Measuring the 'Alabama earthquake': How Doug Jones won

Alabama voters deeply divided on racial lines
Alabama voters deeply divided on racial lines


    Alabama voters deeply divided on racial lines


Alabama voters deeply divided on racial lines 01:51

Story highlights

  • There were many unique factors that led to Democrat Doug Jones victor over Republican Roy Moore in Alabama
  • But there was also evidence of some trends that were similar to Democrats' recent victories in Virginia

James A. Barnes is a member of the CNN Decision Desk and co-author of the 2018 Almanac of American Politics.

(CNN)Doug Jones became the first Democrat to win a statewide office in Alabama since 2008, defeating Republican Roy Moore, 49.9% to 48.4%, in a special election Tuesday to fill the Senate seat held by Jeff Sessions before he became Donald Trump's Attorney General. Democrats haven't won a Senate race in Alabama since 1992, back when GOP. Sen. Richard Shelby was still a Democrat (he switched parties in 1994).

2017 Elections: Alabama Senate

county map results




Source: CNN Politics

The Alabama Senate special election had plenty of unique characteristics: a GOP nominee accused of pursuing relationships with teenage girls when he was in his 30s, who was already a controversial figure in the state, a vote that was held in mid-December, and a Democratic nominee, in the South no less, who outspent his GOP rival by a margin of roughly five-to-one in the general election phase of the campaign.

    Favorable trends for Democrats

    But the Alabama results also reflect trends in prior elections like the race for governor in Virginia this year that could bode well for Democrats in the upcoming 2018 mid-term elections when control of the House of Representatives, and now the Senate, will be in play.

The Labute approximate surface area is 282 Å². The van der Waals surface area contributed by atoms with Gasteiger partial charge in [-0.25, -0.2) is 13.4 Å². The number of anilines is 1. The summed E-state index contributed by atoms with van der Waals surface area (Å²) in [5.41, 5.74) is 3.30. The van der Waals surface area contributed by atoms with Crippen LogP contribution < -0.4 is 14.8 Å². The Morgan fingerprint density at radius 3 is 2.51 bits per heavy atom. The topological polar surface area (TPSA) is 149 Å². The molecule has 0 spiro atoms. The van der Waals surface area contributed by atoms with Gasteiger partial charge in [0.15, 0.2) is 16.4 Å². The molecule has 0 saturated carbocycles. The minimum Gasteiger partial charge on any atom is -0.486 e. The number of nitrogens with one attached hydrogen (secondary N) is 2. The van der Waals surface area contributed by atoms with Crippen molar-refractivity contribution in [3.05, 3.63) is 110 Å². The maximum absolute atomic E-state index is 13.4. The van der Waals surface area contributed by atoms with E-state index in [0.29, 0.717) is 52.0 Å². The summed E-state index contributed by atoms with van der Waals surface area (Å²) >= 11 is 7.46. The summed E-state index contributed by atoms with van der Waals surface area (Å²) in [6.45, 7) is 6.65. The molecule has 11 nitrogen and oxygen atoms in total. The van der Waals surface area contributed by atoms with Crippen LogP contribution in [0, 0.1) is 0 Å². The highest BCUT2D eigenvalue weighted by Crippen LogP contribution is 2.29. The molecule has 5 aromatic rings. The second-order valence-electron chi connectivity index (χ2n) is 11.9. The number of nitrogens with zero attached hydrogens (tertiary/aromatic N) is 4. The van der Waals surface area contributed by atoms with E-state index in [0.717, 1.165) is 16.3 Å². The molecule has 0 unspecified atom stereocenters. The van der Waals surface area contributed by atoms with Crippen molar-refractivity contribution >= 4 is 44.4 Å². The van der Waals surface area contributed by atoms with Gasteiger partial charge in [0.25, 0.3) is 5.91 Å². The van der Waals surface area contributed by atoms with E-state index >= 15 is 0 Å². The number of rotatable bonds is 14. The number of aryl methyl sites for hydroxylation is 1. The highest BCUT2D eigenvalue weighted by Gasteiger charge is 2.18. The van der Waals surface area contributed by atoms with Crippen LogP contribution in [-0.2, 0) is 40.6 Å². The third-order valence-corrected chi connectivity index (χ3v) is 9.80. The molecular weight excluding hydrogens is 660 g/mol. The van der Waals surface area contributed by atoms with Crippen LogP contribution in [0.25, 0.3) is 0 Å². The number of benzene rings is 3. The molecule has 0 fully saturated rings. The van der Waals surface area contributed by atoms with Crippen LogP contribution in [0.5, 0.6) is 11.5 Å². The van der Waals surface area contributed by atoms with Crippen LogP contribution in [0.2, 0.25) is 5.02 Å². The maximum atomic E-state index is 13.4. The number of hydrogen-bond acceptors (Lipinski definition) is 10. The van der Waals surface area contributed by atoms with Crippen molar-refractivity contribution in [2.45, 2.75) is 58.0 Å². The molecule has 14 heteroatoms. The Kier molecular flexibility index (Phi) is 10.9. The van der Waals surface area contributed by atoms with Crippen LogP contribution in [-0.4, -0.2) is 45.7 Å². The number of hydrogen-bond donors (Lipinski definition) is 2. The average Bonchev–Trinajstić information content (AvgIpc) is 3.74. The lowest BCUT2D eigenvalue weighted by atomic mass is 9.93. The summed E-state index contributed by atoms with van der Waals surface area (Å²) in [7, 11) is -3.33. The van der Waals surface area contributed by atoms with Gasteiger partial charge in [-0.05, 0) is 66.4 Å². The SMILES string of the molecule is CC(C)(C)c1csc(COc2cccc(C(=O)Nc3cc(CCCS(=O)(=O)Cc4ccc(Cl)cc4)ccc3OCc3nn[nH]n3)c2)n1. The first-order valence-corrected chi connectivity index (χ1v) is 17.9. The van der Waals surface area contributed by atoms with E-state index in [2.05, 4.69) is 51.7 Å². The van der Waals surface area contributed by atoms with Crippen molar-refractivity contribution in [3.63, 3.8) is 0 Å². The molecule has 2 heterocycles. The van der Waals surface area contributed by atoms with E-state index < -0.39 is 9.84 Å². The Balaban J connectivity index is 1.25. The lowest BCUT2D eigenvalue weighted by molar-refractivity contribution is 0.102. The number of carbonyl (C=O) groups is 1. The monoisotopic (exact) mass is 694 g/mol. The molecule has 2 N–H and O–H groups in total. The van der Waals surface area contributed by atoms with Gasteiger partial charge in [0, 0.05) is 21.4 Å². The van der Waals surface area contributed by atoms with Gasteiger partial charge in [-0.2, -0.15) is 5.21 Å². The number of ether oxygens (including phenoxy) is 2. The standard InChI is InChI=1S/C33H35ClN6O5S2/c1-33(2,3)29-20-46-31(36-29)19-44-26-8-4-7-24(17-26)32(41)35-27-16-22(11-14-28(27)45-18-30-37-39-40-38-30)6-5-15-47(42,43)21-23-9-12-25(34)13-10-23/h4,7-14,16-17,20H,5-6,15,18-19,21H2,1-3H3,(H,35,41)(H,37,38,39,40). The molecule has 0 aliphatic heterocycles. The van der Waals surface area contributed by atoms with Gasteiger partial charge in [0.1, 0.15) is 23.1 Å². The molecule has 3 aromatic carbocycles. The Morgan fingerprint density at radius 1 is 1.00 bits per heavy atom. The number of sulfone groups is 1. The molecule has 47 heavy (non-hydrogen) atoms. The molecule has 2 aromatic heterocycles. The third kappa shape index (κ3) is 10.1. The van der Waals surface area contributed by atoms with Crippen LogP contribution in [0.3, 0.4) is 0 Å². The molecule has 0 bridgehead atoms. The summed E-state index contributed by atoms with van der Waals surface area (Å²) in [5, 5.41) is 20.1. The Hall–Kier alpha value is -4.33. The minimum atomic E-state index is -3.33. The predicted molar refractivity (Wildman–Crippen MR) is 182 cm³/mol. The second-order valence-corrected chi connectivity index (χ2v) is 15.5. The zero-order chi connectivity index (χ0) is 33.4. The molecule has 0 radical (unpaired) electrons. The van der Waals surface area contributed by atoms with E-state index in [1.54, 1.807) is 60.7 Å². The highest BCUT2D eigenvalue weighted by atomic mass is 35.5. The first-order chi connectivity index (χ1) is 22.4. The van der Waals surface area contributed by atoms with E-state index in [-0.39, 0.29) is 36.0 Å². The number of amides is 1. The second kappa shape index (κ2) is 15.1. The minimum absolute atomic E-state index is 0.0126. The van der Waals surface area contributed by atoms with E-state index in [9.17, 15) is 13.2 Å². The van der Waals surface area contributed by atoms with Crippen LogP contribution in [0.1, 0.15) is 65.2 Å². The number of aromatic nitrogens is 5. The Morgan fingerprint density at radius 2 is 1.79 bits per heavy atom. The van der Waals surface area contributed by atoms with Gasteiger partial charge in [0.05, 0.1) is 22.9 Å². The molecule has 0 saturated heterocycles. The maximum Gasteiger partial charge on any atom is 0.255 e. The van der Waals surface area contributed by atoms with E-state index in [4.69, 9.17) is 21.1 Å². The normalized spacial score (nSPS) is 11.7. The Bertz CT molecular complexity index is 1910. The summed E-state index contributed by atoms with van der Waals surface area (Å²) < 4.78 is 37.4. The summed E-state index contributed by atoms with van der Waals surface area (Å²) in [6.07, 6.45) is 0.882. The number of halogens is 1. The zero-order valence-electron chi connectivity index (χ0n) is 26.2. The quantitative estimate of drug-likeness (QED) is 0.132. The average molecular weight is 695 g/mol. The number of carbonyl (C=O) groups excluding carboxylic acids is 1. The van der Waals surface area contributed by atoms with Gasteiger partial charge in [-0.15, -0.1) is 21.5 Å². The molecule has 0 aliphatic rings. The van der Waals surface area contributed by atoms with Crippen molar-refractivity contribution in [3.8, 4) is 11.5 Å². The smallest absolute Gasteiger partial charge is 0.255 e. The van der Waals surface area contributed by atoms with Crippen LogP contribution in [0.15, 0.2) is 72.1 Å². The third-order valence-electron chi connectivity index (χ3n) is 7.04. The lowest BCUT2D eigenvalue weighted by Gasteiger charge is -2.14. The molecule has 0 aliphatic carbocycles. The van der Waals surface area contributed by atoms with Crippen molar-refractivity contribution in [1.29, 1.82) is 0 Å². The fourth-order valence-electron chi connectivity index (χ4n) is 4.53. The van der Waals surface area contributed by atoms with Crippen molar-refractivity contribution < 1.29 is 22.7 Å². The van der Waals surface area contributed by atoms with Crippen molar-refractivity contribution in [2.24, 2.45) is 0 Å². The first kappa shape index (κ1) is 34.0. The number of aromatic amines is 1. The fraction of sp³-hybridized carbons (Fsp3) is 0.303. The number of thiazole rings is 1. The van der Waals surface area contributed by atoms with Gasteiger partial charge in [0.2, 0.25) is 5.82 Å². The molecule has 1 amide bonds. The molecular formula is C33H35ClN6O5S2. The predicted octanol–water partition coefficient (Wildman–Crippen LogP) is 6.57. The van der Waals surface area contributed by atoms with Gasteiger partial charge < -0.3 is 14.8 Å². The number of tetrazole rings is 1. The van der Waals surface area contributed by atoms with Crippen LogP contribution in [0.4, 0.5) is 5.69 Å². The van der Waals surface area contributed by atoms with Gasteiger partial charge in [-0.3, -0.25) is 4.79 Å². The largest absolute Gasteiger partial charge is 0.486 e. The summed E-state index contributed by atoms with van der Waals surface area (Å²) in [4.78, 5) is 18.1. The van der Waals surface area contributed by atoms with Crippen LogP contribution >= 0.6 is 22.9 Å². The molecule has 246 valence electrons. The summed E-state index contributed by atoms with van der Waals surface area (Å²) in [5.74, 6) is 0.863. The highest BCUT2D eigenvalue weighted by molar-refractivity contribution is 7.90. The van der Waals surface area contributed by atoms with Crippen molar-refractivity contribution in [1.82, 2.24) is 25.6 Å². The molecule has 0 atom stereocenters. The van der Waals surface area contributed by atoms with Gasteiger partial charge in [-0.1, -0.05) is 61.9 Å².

This emerging Democratic advantage includes energized support from non-white voters, elevated party turnout in metropolitan areas and stronger performance in well-educated suburban communities. At the same time, Republican turnout in white rural counties that gave a significant boost to Donald Trump in 2016 has lagged in two key contests, the Virginia gubernatorial election and Tuesday's Alabama Senate race.
    Like Ralph Northam in Virginia, Jones was able to persuade moderate voters in major metro areas and well-educated suburban communities to support the Democrat. And turnout in these areas was higher than in other parts of both states. At the same time, turnout in white rural areas lagged. In both states, non-white voters turned out in greater numbers than they typically do in non-presidential election years.
    African-American turnout played an important role in Jones' victory. Of the 20 counties that saw their turnout rise in comparison to the 2014 midterm elections in Alabama, an election comparable in size to the Senate special election, half were rural counties in the state's agricultural "Black Belt" where African Americans make up between 59% of registered voters (Hale) to 82% (Greene). Based on unofficial but complete returns in those counties, Jones received between 69% of the vote (Hale) to 88% (Greene and Macon).